Because we are satisfied that our de novo review of the record supports the court's oral findings on October 29, 2010, as those findings relate to the grant of summary judgment dismissing plaintiff's claim of failure to promote him to the permanent IT Manger's position, and in view of our reversal of the grant of summary judgment related to the failure to promote to the Acting IT Manager's position, the hostile work environment and the retaliatory discharge claims, we conclude the court's belated filing of its amplified statement of reasons was not prejudicial to plaintiff. We do not, however, endorse the practice utilized by the motion judge in this case, and a belated Rule 2:1-5 statement should never be used to rebut the arguments in an appellant's brief.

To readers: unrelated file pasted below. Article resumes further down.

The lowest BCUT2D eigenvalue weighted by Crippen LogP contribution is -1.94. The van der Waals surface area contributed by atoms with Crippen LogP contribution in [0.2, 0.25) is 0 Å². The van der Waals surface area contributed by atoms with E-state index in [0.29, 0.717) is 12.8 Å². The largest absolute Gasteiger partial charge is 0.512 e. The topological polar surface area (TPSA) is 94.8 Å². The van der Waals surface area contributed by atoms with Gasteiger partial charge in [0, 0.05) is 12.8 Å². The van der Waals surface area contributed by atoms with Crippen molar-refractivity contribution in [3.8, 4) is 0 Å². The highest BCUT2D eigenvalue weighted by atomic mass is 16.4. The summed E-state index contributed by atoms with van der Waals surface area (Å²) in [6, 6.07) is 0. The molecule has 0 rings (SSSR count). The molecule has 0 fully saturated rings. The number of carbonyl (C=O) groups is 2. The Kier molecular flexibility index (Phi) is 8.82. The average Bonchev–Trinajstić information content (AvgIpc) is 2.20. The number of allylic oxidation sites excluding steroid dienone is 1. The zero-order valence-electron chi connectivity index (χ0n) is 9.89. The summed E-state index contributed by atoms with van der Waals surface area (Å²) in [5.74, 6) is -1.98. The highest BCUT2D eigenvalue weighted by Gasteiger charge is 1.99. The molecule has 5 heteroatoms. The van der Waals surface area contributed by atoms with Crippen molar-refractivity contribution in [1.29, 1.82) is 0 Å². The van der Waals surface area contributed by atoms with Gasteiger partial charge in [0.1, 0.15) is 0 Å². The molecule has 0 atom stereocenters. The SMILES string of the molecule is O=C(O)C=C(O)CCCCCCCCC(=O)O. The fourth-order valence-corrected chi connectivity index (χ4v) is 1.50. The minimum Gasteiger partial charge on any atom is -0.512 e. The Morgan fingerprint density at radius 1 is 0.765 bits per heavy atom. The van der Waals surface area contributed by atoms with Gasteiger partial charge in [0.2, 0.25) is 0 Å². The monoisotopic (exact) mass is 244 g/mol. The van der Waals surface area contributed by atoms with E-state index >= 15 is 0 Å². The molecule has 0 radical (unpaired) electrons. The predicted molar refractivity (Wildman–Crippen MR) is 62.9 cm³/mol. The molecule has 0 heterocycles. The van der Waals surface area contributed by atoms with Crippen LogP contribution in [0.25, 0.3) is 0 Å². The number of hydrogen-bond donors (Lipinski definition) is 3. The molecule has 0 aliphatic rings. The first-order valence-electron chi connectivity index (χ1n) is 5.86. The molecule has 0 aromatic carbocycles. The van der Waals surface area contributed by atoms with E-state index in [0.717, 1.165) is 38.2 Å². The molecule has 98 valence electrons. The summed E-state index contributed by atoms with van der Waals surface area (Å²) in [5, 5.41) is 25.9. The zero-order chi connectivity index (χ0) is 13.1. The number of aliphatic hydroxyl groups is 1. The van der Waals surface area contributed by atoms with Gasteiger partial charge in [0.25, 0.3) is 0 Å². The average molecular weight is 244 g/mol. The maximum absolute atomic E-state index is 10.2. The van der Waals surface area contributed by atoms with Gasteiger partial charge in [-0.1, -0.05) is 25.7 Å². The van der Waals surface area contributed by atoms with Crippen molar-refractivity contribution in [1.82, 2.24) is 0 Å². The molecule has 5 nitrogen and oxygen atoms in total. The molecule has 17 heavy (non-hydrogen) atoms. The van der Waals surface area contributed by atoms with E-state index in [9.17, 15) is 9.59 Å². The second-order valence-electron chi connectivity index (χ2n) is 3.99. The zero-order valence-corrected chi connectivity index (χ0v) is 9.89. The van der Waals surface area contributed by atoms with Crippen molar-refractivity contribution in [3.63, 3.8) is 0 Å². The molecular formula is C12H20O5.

Our review of a trial court order granting summary judgment is de novo and we apply the same standard as the trial court in determining whether there are any genuinely disputed issues of material fact sufficient to warrant resolution of the disputed issues by the trier of fact. Prudential Prop. & Cas. Ins. Co. v. Boylan, 307 N.J. Super. 162, 167 (App. Div.), certif. denied, 154 N.J. 608 (1998). Our analysis requires that we first determine whether the moving party has demonstrated that there are no genuine disputes as to material facts, and then we decide "whether the motion judge's application of the law was correct." Atl. Mut. Ins. Co. v. Hillside Bottling Co., 387 N.J. Super. 224, 230-31 (App. Div.), certif. denied, 189 N.J. 104 (2006). In so doing, we view the evidence in a "light most favorable to the non-moving party[.]" Brill v. Guardian Life Ins. Co. of Am., 142 N.J. 520, 523 (1995). Because our review of issues of law is de novo, we accord no special deference to the motion judge's conclusions on issues of law. Zabilowicz v. Kelsey, 200 N.J. 507, 512 (2009).